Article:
Just like with Night Of The Living Dead, I won’t spend too much time on it. In fact, I’ll spend less.
Sorry. Yeah, I know, it broke new ground and opened creative doors yadda yadda yadda.
What a waste of time. No story. Badly directed. Laughable acting. God, was it edited by Helen Keller? It’s billed as the “story of what happens to bad guys when the victim’s parents trap them in their house” (to paraphrase), but that part comes in the last four or five minutes, after essentially watching a snuff film.
Whatever. Blegh. There’s 72 minutes that felt like 4 hours of my life that I’ll never get back.
What a great looking movie… amazing production design, Tim Burton-esque without the curlicues… characters designed and shots framed as though they were fine illustrations. The universe of the film has a strange, surreal quality that feels as though you’re inside an illustration, as though the universe ends at the horizon. In other films that’s a quality that takes me out… particularly films that are working hard to create an alternate reality, like sci-fi. In my sci-fi I want to have a sense that the universe extends well beyond the frame (Blade Runner, Alien) and doesn’t just exist where the camera is pointing (Total Recall [which I understand is being remade]). Here, though, that’s a quality that makes perfect sense. Some of the backgrounds put me in a mind of The Wizard Of Oz (the original, not that unwatchable sci-fi channel remake with Zooey Deschanel). Continue reading Lemony Snicket’s A Series of Unfortunate Events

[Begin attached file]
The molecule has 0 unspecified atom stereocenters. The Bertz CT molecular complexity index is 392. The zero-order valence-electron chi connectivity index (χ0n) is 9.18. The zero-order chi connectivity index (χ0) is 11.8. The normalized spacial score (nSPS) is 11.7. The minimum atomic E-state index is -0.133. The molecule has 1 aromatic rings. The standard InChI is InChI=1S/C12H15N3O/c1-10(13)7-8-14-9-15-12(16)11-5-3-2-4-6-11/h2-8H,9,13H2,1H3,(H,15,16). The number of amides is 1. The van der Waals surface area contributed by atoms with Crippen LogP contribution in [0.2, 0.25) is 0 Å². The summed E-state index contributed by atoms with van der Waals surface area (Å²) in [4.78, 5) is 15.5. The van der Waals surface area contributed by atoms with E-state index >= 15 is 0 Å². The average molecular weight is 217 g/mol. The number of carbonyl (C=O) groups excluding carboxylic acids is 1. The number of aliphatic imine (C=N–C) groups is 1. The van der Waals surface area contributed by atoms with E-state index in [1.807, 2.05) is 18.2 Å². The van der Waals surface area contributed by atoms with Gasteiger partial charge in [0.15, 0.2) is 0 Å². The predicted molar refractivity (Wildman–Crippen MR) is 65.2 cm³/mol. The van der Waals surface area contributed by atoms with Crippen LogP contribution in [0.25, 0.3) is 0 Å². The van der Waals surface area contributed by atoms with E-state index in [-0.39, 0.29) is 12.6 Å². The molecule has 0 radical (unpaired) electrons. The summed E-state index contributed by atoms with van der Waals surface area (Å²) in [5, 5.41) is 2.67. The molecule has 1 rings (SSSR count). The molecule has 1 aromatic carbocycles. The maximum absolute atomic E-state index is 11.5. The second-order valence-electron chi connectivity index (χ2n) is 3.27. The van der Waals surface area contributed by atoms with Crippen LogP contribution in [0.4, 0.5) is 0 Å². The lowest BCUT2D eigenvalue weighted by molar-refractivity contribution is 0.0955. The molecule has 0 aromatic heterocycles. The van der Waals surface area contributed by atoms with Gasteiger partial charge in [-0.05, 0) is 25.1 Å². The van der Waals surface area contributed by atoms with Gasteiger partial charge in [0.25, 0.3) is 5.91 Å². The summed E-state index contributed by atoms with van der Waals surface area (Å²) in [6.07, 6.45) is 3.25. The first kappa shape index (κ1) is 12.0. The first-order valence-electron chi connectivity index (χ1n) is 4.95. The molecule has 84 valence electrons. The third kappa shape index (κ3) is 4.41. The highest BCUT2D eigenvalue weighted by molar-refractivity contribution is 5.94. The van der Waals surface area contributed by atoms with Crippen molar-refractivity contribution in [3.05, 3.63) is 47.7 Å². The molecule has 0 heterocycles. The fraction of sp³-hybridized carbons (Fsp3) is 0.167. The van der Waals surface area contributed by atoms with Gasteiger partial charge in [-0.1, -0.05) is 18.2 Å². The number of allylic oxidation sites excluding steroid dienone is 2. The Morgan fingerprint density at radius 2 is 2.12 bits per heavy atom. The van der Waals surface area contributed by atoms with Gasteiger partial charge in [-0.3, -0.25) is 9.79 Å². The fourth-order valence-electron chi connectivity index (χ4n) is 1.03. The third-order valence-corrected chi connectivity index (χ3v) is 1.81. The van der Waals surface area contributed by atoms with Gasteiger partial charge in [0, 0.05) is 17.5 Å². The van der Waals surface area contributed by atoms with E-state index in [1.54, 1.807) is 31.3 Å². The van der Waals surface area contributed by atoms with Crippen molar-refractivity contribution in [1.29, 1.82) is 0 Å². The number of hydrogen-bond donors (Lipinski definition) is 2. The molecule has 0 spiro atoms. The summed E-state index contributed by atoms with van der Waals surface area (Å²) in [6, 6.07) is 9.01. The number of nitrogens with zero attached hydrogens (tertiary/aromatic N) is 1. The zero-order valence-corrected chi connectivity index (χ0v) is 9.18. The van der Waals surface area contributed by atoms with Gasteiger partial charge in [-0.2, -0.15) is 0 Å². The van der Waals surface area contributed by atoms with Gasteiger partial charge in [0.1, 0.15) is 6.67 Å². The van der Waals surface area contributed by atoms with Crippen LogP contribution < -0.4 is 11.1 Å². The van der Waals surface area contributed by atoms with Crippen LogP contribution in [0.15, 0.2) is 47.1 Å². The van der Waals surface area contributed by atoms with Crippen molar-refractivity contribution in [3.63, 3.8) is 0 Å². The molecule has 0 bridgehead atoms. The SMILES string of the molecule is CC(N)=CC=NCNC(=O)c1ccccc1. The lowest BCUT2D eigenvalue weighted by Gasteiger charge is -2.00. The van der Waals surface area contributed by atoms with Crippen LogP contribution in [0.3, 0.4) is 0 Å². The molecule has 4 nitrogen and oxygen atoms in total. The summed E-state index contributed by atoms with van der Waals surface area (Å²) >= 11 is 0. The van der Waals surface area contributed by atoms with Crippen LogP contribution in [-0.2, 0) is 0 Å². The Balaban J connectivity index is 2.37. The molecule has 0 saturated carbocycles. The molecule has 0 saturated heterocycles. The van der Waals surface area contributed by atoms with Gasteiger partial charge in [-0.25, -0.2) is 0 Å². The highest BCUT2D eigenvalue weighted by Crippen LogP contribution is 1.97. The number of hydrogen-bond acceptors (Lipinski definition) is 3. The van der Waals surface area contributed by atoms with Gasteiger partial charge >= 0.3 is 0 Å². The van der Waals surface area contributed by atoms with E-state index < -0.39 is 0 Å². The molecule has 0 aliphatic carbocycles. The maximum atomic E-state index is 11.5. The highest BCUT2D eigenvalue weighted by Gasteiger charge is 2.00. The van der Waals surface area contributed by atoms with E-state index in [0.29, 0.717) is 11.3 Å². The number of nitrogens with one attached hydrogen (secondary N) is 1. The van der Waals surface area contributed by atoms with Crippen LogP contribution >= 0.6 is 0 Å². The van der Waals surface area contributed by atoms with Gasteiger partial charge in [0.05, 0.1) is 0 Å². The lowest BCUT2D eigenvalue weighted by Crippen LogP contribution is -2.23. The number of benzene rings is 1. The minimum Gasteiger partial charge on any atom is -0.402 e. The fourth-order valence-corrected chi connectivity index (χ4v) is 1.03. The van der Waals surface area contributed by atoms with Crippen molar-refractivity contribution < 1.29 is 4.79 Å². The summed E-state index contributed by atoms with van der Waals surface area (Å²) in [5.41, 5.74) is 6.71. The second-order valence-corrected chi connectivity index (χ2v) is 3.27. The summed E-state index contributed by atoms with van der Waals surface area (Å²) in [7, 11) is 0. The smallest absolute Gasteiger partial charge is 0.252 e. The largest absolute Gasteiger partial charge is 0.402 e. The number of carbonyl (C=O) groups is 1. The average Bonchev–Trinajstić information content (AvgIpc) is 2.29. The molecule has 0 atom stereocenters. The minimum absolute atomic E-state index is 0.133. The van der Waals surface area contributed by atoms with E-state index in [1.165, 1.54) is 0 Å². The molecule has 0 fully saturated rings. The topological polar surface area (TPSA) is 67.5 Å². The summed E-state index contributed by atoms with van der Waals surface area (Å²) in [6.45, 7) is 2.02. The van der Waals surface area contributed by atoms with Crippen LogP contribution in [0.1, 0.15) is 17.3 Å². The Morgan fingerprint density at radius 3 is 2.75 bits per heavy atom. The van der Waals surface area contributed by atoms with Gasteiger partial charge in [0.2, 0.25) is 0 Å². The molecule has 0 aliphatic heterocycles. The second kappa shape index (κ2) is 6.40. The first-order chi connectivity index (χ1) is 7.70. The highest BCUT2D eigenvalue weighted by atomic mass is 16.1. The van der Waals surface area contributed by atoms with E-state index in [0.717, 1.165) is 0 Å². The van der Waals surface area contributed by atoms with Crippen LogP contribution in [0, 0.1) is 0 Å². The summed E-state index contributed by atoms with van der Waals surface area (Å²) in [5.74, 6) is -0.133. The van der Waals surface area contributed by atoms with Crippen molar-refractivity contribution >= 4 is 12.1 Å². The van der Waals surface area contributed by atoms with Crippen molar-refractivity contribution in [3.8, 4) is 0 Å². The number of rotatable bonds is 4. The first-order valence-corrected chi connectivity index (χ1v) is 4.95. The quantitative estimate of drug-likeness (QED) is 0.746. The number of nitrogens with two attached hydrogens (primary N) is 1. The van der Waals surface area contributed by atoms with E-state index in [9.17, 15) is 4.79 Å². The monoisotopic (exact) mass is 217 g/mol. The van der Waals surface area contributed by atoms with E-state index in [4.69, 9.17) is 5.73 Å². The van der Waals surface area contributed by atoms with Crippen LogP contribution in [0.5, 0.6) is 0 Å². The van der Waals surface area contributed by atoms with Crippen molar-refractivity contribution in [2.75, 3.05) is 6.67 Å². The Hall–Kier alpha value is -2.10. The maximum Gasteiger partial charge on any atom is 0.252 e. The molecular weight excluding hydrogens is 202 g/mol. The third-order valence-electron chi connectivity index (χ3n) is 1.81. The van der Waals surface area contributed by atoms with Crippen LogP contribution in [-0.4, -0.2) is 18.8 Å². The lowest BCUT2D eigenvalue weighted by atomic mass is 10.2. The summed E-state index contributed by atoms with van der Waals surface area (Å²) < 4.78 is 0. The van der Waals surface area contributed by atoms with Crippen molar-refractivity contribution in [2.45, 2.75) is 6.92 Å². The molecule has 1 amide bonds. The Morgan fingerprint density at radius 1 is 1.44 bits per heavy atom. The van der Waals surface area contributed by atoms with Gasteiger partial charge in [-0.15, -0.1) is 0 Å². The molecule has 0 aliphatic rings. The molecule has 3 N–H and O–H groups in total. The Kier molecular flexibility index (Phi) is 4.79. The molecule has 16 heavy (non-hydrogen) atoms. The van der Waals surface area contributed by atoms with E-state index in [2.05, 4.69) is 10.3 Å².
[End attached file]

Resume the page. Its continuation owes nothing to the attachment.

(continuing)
Now Available on Amazon – VOD – Just $1.99
Let me start by saying that On The Fringe is the kind of story I like. I like Good Will Hunting, Everything is Illuminated and Breaking Away… small town stories, complex characters, and universal interpersonal themes that we can all relate to. And at its core, that’s what On The Fringe is about.
It’s also the kind of story that too few indie filmmakers attempt, at least at the microbudget level. It has no zombies in it. It has no blood. It has no guns. Well, okay, a little blood, and one really old man with a shotgun. But no zombies. Consequently, it may not be for all fans of microbudget indie film. Continue reading On The Fringe